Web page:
This article was one of 75 stories that got published by the Australian High Commission in its website (www. 75yearsaustraliasrilanka.com) to commemorate 75 years of bilateral ties – Australia and Sri Lanka. It was written on invitation. Year 2017, was regarded as the most eventful ever in the history of Sri Lanka-Australia relationship and hence the significance.
In February 2017, my team and I at the Sri Lankan High Commission in Australia were informed that then-Prime Minister (PM) Ranil Wickremesinghe had been invited to deliver the keynote address and accept an honorary doctorate at the Deakin Law School graduation. We immediately communicated the news to Australia’s Department of Foreign Affairs and Trade (DFAT) and inquired if the trip could be made into an official state visit – after all, that year marked the 70th anniversary of diplomatic relations between Australia and Sri Lanka, and it was over 60 years since a Sri Lankan PM had made an official state visit to Australia. The request was well-received, and the dates were fixed for February.
Earlier, the High Commission learnt that Sri Lanka Cricket had confirmed a brief tour to Australia for a three-match T-20 series in February 2017. It is a richly preserved tradition in Australia for the PM to host foreign teams on a full tour at the Manuka Oval in Canberra to an invitation game against the Prime Minister’s XI (up-and-coming grade cricketers across the states). We were delighted that Cricket Australia and the PM’s office agreed to host our national team in the spirit of commemorating the 70th anniversary of diplomatic relations despite it not being a full tour.
Seeing both PMs, together with His Excellency the Governor General and Lady Cosgrove, observe the toss at the aforementioned invitation game on 15 February was a moment carved into the history of the relations between our two countries.
These fortunate coincidences heralded auspiciously our 70th anniversary, and before a packed Parliament House, PMs Turnbull and Wickremesinghe toasted the relationship as one built on “mutual respect and trust”. A blood donation programme was organised in collaboration with the Australian Red Cross Society for Canberra’s Sri Lankan community to commemorate the anniversary on 29 April. Moreover, at the Parliament of Australia, the 150th anniversary of our tea industry was celebrated with members attending from both houses.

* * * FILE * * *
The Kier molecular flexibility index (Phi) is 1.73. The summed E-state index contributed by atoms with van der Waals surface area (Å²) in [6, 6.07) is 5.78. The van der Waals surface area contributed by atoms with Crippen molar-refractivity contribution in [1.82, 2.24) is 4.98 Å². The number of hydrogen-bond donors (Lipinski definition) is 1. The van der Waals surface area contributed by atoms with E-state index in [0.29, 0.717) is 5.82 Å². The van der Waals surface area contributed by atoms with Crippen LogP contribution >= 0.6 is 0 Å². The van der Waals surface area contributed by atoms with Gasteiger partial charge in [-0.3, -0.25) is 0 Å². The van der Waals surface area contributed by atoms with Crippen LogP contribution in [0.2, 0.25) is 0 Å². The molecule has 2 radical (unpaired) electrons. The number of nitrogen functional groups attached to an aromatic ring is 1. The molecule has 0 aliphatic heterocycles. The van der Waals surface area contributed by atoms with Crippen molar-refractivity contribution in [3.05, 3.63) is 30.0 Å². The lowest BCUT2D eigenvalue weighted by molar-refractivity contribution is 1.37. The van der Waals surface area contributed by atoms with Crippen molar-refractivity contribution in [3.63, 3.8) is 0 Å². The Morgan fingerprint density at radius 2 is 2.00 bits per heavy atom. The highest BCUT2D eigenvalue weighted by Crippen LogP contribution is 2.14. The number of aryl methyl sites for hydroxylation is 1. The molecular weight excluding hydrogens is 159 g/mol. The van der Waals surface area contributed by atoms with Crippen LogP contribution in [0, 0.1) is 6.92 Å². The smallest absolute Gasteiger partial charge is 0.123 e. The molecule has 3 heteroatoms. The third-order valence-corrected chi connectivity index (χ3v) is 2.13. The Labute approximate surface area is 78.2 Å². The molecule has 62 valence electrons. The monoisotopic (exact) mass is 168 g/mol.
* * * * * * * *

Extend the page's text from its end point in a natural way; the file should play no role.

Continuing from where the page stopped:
The 70th anniversary was also marked by the first-ever State visit by a President of Sri Lanka, just three months after the PM’s. For Australia to host a Prime Minister and a President of a country within such a short space of time was almost unprecedented in their history of foreign relations.
Australian Prime Minister Malcolm Turnbull and Foreign Minister Julie Bishop made reciprocal visits to Sri Lanka later that year. The visit led to the signing of meaningful agreements of mutual interest, including assistance for dengue control, a Trade and Investment Framework Agreement, cooperation to counter human trafficking, prevention of chronic kidney diseases, mineral mapping of Sri Lanka and sports development. The recommencement of Sri Lankan Airlines direct flights to Melbourne after two years of lobbying by the High Commission was another significant achievement that increased exponentially the number of Australian tourist arrivals.
Unfortunately, the end of my tenure was marred by the 2019 Sri Lanka Easter bombings which shattered dreams and destroyed lives back at home. The Australians understood our grief and empathised with us as our own kin. The first to sign the book of condolence at the High Commission was the Governor General himself who arrived at the Mission that very afternoon. A community farewell for me scheduled for that evening was converted to a multi-faith service at the famous Saint Christopher’s Roman Catholic Cathedral. Notwithstanding the short notice, the Governor General graced that event as well. As I accompanied His Excellency down the aisle to the front pew in a Church packed to capacity, the congregation at the solemn event appreciated the depth of the relationship between our two countries.
On 30 April 2019, my final day in office, I met with my wonderful staff for one last time. After singing the National Anthem at 9 a.m. (as was customary) I was deeply touched by the unexpected arrival of the Head of the Sri Lanka Buddhist Vihara to bestow a final blessing before I left for the airport.
As the connecting flight from Canberra to Melbourne took to the skies, I looked at the vast expanse of land beneath, and reflected on the generous hearts and minds I left behind. The memories I accumulated during my term in Australia will be cherished for a lifetime!